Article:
Getting YouTube Videos to Play Using RealPlayer


J

jamesjaddah1755

I use the public library to download files and being unable to use Chrome and FireFox I managed to get Internet Explorer to download some videos from Youtube to my USB flash drive via Real Player.

Unfortunately when I attempt to play back using Real Player on the same computer from my flash drive I get nothing. The bar moves as though the video is playing, but the screen is blank.

Also, when I plug the USB drive into my own PC at home and attempt to play any of the videos either the audio is completely absent or the video is completely absent. (I use VLC Player at home because there is no way to install Real Player without an internet connection).

Since the library computers are completely locked via Administrative privileges any options are far as changing settings on them is not plausible so I'm hoping there is something else I can do to correct this problem.

Any advice would be appreciated.

Thanks.

Darren Harris
Staten Island, New York.
 
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P

Paul

I use the public library to download files and being unable to use Chrome and FireFox I managed to get Internet Explorer to download some videos from Youtube to my USB flash drive via Real Player.

Unfortunately when I attempt to play back using Real Player on the same computer from my flash drive I get nothing. The bar moves as though the video is playing, but the screen is blank.

Also, when I plug the USB drive into my own PC at home and attempt to play any of the videos either the audio is completely absent or the video is completely absent. (I use VLC Player at home because there is no way to install Real Player without an internet connection).

Since the library computers are completely locked via Administrative privileges any options are far as changing settings on them is not plausible so I'm hoping there is something else I can do to correct this problem.

Any advice would be appreciated.

Thanks.

Darren Harris
Staten Island, New York.
The library should have Wifi. If you take a laptop
to the library, and connect to their Wifi, then you
can use Youtube Downloader software to make
copies of video content.

Visit your "gently used" computer center, to find
some sort of older laptop that has Wifi. Or, at
least buy a laptop with a USB2 port on it, then purchase
a USB2 Wifi dongle, to convert the laptop into a Wifi
capable platform.

The library Wifi router may block content, but at least
for Youtube, I would expect it to still work. At our
public library, for the longest while they had a
"freedom rules" policy on internet content. This
was recently changed, so that there would not be
any more incidents of children seeing things on
library computers, that they should not be seeing.
The library computers are not arranged to prevent
"shoulder surfing", and the content some clients
were viewing, would be a problem for children walking
behind the computer in question. Rather than arrange
private viewing rooms for each computer (thus reducing
the total number of computers), it was easier to just
install some kind of Parental Watch software. The concern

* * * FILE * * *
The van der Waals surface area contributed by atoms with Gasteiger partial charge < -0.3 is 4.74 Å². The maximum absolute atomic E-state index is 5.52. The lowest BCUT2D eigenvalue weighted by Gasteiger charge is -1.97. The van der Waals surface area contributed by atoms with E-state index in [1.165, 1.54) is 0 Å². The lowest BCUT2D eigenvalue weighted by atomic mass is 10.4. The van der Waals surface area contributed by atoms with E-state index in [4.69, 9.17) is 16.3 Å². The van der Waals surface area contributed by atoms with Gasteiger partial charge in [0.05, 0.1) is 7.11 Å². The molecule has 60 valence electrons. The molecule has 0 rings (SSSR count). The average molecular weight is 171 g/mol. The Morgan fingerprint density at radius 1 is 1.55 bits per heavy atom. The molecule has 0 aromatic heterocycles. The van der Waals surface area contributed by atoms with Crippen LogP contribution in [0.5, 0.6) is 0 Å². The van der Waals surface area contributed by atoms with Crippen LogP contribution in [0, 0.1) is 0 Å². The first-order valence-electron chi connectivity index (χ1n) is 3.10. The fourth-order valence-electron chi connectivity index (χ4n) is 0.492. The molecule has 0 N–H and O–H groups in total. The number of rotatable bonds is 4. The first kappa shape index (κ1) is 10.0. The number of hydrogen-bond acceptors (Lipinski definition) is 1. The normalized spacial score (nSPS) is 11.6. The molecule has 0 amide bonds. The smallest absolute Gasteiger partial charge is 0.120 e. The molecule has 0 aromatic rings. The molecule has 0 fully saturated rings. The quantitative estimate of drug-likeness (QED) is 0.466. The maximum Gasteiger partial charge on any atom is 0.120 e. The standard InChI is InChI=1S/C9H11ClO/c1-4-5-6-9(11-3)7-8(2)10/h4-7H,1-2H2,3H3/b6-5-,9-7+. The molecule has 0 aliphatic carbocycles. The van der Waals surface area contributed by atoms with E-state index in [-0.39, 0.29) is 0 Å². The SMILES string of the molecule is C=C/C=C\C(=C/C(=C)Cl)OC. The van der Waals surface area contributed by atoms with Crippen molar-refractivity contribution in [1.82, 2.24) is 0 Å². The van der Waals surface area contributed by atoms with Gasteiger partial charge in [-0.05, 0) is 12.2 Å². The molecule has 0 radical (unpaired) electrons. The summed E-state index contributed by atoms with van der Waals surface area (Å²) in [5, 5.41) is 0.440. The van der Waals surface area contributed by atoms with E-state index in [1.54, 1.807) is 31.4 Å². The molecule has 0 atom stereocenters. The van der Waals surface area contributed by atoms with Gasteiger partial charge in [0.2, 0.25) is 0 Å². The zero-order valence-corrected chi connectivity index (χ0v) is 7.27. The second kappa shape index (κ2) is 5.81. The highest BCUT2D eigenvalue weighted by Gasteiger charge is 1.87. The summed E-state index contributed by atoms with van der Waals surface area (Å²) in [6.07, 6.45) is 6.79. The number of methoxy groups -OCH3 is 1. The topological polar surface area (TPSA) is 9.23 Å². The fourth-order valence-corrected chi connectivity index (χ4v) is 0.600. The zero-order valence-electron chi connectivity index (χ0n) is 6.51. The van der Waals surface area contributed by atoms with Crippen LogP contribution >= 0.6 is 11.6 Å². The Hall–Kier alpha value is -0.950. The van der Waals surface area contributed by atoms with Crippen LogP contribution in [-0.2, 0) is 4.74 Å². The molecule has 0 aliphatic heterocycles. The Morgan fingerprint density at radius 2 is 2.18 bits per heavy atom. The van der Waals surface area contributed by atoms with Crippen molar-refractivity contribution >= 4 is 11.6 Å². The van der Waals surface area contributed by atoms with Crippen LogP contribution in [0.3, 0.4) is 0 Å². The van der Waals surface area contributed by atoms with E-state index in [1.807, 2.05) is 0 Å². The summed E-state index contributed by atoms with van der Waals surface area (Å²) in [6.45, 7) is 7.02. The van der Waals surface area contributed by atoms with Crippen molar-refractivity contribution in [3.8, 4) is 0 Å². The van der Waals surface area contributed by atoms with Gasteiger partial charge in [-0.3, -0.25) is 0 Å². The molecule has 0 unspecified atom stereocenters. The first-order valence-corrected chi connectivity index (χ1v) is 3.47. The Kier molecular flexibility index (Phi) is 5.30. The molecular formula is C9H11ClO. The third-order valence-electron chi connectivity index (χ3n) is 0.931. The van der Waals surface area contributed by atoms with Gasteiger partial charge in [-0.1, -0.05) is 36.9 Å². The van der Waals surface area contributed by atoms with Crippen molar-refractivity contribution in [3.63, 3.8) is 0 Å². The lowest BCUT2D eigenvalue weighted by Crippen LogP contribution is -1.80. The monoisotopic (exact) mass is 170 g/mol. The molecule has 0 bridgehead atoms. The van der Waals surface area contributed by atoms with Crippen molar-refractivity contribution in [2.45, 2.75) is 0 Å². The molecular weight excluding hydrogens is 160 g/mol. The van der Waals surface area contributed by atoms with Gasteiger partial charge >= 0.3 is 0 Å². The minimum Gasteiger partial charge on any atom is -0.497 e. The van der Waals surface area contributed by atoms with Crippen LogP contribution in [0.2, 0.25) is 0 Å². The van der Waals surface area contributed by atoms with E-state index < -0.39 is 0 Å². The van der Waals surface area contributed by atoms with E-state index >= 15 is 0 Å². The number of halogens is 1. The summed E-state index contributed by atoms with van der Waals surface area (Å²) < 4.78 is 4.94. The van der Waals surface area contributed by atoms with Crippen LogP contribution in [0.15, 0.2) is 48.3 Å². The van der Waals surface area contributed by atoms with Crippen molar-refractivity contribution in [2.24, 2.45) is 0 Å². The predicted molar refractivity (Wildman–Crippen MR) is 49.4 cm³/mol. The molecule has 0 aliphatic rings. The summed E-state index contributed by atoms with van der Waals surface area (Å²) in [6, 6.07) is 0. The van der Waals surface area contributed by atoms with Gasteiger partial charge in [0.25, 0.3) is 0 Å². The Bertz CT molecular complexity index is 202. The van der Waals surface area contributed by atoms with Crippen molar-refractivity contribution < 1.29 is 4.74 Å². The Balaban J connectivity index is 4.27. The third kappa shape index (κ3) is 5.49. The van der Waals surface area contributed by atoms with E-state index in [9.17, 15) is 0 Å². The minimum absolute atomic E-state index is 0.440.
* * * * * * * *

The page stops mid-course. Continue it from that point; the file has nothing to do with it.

wasn't actually with students typing in URLs to sites
like that on their own, but with the shoulder surfing
aspect.

Sites like Youtube, do not use "vanilla flash". That's
why downloader applications that do things like copy
data out of system memory, are used. That's to get around
any protection methods.

I'm not a big video guy, but at least one video format
I was trying to capture, it was encrypted. But, the key
was shipped to the client computer, as part of the session.
(If you sniff all the packets with Wireshark, the key
is somewhere in the pcap file.) And someone explained how
you could go about capturing the key, and applying it to
the video content. At this point though, I was too annoyed
to even bother. So even if you capture what you think
is all of the data containing stuff, it can still be
protected by an encryption scheme. These schemes are
also changed regularly - a change to Youtube in
mid-January, caused howls of protect from the downloader
crowd, as at least one of their downloader tools stopped
working. It's a continuous battle, to make the content
into something you can capture. And considering the
quality of what I see on Youtube, it just isn't worth
the effort.

If you have your own laptop to take to the library,
you'll be better able to participate in the fun.

Paul
 
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David

At Wed, 29 Jan 2014 15:52:47 -0800, jamesjaddah1755 rearranged some
electrons to write:
I use the public library to download files and being unable to use
Chrome and FireFox I managed to get Internet Explorer to download some
videos from Youtube to my USB flash drive via Real Player.

Unfortunately when I attempt to play back using Real Player on the same
computer from my flash drive I get nothing. The bar moves as though the
video is playing, but the screen is blank.

Also, when I plug the USB drive into my own PC at home and attempt to
play any of the videos either the audio is completely absent or the
video is completely absent. (I use VLC Player at home because there is
no way to install Real Player without an internet connection).

Since the library computers are completely locked via Administrative
privileges any options are far as changing settings on them is not
plausible so I'm hoping there is something else I can do to correct this
problem.

Any advice would be appreciated.

Thanks.

Darren Harris Staten Island, New York.
There are several websites out there that will allow you to pull a video
from Youtube and save it in a variety of formats, (MP4, WMV, etc.)

http://keepvid.com/ is an example of one of them.

Navigate to one of these websites, download and save in the format that
you want to your USB drive.
 

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